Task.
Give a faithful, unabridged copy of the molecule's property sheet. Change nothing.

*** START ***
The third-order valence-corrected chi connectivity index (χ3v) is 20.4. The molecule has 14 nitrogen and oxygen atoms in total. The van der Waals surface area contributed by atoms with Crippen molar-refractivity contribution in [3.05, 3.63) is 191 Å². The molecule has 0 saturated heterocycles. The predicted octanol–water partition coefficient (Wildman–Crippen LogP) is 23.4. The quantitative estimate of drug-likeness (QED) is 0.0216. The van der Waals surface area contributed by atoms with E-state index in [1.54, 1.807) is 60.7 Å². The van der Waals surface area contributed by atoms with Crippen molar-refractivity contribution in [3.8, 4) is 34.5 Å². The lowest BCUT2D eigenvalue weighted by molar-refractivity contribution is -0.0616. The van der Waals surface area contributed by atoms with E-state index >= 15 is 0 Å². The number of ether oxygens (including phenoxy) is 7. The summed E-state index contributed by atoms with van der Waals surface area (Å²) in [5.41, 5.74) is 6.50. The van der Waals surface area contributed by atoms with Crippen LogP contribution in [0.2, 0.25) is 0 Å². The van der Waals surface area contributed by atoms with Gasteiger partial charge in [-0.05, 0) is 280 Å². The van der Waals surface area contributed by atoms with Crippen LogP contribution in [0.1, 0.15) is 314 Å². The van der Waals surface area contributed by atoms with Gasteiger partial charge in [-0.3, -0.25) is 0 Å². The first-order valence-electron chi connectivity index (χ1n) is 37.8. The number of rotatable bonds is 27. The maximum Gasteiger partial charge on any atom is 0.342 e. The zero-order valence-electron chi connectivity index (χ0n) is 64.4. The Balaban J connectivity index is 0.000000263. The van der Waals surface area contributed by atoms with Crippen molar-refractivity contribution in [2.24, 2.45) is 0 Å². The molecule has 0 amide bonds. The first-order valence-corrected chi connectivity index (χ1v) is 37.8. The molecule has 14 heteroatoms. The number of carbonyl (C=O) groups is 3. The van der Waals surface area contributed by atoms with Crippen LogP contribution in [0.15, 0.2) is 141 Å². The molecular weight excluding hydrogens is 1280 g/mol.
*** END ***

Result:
The third-order valence-corrected chi connectivity index (χ3v) is 20.4. The molecule has 14 nitrogen and oxygen atoms in total. The van der Waals surface area contributed by atoms with Crippen molar-refractivity contribution in [3.05, 3.63) is 191 Å². The molecule has 0 saturated heterocycles. The predicted octanol–water partition coefficient (Wildman–Crippen LogP) is 23.4. The quantitative estimate of drug-likeness (QED) is 0.0216. The van der Waals surface area contributed by atoms with E-state index in [1.54, 1.807) is 60.7 Å². The van der Waals surface area contributed by atoms with Crippen molar-refractivity contribution in [3.8, 4) is 34.5 Å². The lowest BCUT2D eigenvalue weighted by molar-refractivity contribution is -0.0616. The van der Waals surface area contributed by atoms with E-state index >= 15 is 0 Å². The number of ether oxygens (including phenoxy) is 7. The summed E-state index contributed by atoms with van der Waals surface area (Å²) in [5.41, 5.74) is 6.50. The van der Waals surface area contributed by atoms with Crippen LogP contribution in [0.2, 0.25) is 0 Å². The van der Waals surface area contributed by atoms with Gasteiger partial charge in [-0.05, 0) is 280 Å². The van der Waals surface area contributed by atoms with Crippen LogP contribution in [0.1, 0.15) is 314 Å². The van der Waals surface area contributed by atoms with Gasteiger partial charge in [-0.3, -0.25) is 0 Å². The first-order valence-electron chi connectivity index (χ1n) is 37.8. The number of rotatable bonds is 27. The maximum Gasteiger partial charge on any atom is 0.342 e. The zero-order valence-electron chi connectivity index (χ0n) is 64.4. The Balaban J connectivity index is 0.000000263. The van der Waals surface area contributed by atoms with Crippen molar-refractivity contribution in [2.24, 2.45) is 0 Å². The molecule has 0 amide bonds. The first-order valence-corrected chi connectivity index (χ1v) is 37.8. The molecule has 14 heteroatoms. The number of carbonyl (C=O) groups is 3. The van der Waals surface area contributed by atoms with Crippen LogP contribution in [0.15, 0.2) is 141 Å². The molecular weight excluding hydrogens is 1280 g/mol.